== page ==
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Junglee Games — The Journey from being a Trend Follower to a Trend Setter!

This post gives a sneak peak on how Jungle Games, the fastest growing skill gaming company in India operates from the eyes of its president, Kapil Rathee, in the form on Q&A with Rajeev Varma

On the surface, Junglee Games looks like a successful gaming company with its roots heavily based around Indian customer segments.


However, there is more to it than it meets the eye. This is one of those gaming companies which came out of nowhere and rose to success in a relatively short amount of time when compared to its counterparts. And no, it’s not sheer luck; it involves quite a heavy amount of blood, sweat and tears.

There’s a lot of “behind-the-scenes” stuff that happens at the fastest growing skill-based gaming company in India.

Boasting a 25 Mil registered user base across the globe, the company expects reaching to 50 Mil users by the end of the year. On the surface it might feel ambitious but you won’t (probably) disagree if you know what it’s been doing.

I had the privilege of connecting with their President & former Chief Product Officer Kapil Rathee who graciously agreed to spill some (secret) beans for us on what the company is up to these days.

A quick intro before we go ahead: Junglee Games had its modest beginnings back in 2012 and it has two primary arms: Skill-based gaming and Social gaming. With its immensely popular flagship products like Junglee Rummy and Junglee Teen Patti, the company has also made waves with its innocent and cartoonish-looking eatme.io, which combines strategy-based game mechanics used in games like Clash Royale.

The company has a healthy rating of 4.6 out of 5 on glassdoor.com, and you will find nothing in the reviews but praises for the company and its culture, setting a benchmark in the gaming industry.

(RV) Can you give us a little bit about Junglee games & your personal journey with the company?

(KR) Sure. Junglee Games started at the end of 2012, with Ankush Gera as the CEO. We figured out there was an actual opportunity in the Indian market for card games like Rummy and Teen Patti. We were a bit late to the party but the good news was the user segment was defined and there was a clear value proposition which we have leveraged upon. We had a clear advantage with the portfolio chosen, unlike other game genres which had a hard time figuring out the monetization potential in India. Also, our chosen genre nicely fits into the cultural aspect of India.

Having an added mixture of experience in i-gaming and being very passionate about Poker and other card game variants made us what we are today.

My Personal Journey: Earlier I did my food tech startup and traditional consulting before joining Junglee.

It was a different feeling when I started. A bit of overwhelming excitement rushed through me. I’ve got a decent first-hand experience with games before this. I know what ingredients are needed to make a product market-ready. The journey’s not easy but it’s not hard either, especially when you love what you’re doing. Basically, it’s a marriage between the heart and mind (smiles).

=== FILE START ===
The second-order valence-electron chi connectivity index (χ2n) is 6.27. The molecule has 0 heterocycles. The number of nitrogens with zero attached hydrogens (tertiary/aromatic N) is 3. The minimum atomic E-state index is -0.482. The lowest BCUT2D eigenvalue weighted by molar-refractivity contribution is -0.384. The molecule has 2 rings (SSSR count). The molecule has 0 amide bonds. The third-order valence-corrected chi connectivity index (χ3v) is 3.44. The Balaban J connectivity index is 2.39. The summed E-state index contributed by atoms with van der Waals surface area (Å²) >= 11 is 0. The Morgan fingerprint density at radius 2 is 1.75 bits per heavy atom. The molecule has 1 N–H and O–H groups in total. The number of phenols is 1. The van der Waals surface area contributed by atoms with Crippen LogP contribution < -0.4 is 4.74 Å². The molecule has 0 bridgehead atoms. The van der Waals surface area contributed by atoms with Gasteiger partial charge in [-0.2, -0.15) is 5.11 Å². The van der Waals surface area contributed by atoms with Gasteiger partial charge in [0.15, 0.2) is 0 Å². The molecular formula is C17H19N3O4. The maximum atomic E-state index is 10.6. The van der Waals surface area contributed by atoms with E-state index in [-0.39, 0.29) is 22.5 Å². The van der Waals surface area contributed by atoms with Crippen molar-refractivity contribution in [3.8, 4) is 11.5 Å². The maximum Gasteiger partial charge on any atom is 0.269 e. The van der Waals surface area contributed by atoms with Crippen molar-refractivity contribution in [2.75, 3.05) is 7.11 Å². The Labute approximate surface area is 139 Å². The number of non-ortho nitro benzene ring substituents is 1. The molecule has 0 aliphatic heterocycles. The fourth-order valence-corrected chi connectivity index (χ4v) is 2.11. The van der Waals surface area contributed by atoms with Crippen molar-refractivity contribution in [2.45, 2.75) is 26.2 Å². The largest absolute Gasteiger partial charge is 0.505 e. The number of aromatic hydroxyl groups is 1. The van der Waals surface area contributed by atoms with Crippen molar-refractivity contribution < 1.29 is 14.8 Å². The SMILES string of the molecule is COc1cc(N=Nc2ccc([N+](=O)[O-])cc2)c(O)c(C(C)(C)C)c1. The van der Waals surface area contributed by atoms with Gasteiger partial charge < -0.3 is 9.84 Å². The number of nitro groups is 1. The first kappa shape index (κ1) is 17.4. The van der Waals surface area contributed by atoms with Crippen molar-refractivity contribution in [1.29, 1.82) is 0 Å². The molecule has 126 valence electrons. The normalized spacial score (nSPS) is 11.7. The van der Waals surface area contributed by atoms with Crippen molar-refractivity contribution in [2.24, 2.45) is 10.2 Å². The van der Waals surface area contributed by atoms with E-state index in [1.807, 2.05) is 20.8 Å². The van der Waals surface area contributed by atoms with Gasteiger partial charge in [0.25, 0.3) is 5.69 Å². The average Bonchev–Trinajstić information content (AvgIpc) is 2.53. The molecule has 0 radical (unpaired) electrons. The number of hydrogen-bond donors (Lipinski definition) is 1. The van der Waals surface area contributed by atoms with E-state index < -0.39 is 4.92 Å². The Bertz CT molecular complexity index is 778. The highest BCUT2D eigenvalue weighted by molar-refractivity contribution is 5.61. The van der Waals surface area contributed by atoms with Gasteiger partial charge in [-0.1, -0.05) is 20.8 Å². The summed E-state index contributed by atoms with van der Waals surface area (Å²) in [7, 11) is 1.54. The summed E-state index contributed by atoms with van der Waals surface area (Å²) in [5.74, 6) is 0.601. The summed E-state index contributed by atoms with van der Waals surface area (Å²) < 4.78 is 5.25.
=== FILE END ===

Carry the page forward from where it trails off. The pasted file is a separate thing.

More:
(RV) That’s great to hear. Thanks for sharing. Can you tell us more on the initial challenges you’ve faced or had to endure on setting up & running a product team which is a bit unheard of, at that point of time in Indian start-ups? Also, what sorts of products & product strategies are implemented from time to time?

(KR) Of course! We established the MVP version which was up and running in the market, generating some revenues. All good so far!

Then comes the question of being more efficient: craft a better version, better than ever before. Customize the product as much as possible. So we started doing a lot of Product Ops, which in fact was more of engineering ops (hosting/autonomy issues, etc).

And while this was happening, there was a parallel effort happening to experiment on other genres and markets. Junglee Rummy has positioned itself as a market leader.

Teen Patti was also there, which became #1 in India at one point. But we realized that monetization would be a struggle irrespective of the investment made in that. So we decided to put this game on “auto-pilot” and invested in other social games like region specific games (e.g. Matka, Bingo), a Temple Run-style game in Indian context centred around an arranged marriage where an Indian guy is seen running and a girl trying to catch him (laughs).

Post that, we tried to expand our reach globally and thus came eatme.io, which is roughly a combination of slither.io or agar.io with a mid-core strategy mechanic like Clash Royale, providing real-time gameplay. We’ve garnered around 6+ million downloads to date. We tried to engage in various sorts of marketing strategies with a bit of influencer marketing too. If you haven’t played that game, do take a stab at it. You’ll find it entertaining.

Then we made a move on experimenting with premium mobile games, worked on “trip“, went through multiple iterations and still kept it on hold. We had our learnings in that. We made another fantasy sports sort of game, Team Cricket, ran it for 2 years before putting it on the back-burner because of the legal framework and market penetration challenges at that point in time.

We tried our hands at facebook games too, where we felt a decent market penetration and a nicer cultural fit, like cricket. Howzzat was one of those games. Then Facebook space became obsolete and we had to put that to bed.